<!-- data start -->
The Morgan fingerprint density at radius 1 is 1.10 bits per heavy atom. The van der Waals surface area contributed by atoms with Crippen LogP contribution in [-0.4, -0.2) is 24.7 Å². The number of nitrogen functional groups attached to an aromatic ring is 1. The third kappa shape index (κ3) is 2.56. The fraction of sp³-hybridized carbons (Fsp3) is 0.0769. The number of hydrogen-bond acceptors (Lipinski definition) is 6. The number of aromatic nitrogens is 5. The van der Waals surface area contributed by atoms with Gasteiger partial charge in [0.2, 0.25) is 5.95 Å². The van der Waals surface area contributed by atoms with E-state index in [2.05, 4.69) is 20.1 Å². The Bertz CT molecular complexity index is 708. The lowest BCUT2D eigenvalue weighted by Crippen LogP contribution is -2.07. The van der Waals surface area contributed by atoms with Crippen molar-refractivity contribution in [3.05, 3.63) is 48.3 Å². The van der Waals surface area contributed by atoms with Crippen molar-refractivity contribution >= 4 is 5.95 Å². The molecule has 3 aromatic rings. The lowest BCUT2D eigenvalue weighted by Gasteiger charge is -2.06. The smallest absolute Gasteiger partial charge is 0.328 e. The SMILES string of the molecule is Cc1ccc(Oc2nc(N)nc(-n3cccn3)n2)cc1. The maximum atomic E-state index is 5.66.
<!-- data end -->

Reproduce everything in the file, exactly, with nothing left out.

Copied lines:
The Morgan fingerprint density at radius 1 is 1.10 bits per heavy atom. The van der Waals surface area contributed by atoms with Crippen LogP contribution in [-0.4, -0.2) is 24.7 Å². The number of nitrogen functional groups attached to an aromatic ring is 1. The third kappa shape index (κ3) is 2.56. The fraction of sp³-hybridized carbons (Fsp3) is 0.0769. The number of hydrogen-bond acceptors (Lipinski definition) is 6. The number of aromatic nitrogens is 5. The van der Waals surface area contributed by atoms with Gasteiger partial charge in [0.2, 0.25) is 5.95 Å². The van der Waals surface area contributed by atoms with E-state index in [2.05, 4.69) is 20.1 Å². The Bertz CT molecular complexity index is 708. The lowest BCUT2D eigenvalue weighted by Crippen LogP contribution is -2.07. The van der Waals surface area contributed by atoms with Crippen molar-refractivity contribution in [3.05, 3.63) is 48.3 Å². The van der Waals surface area contributed by atoms with Crippen molar-refractivity contribution >= 4 is 5.95 Å². The molecule has 3 aromatic rings. The lowest BCUT2D eigenvalue weighted by Gasteiger charge is -2.06. The smallest absolute Gasteiger partial charge is 0.328 e. The SMILES string of the molecule is Cc1ccc(Oc2nc(N)nc(-n3cccn3)n2)cc1. The maximum atomic E-state index is 5.66.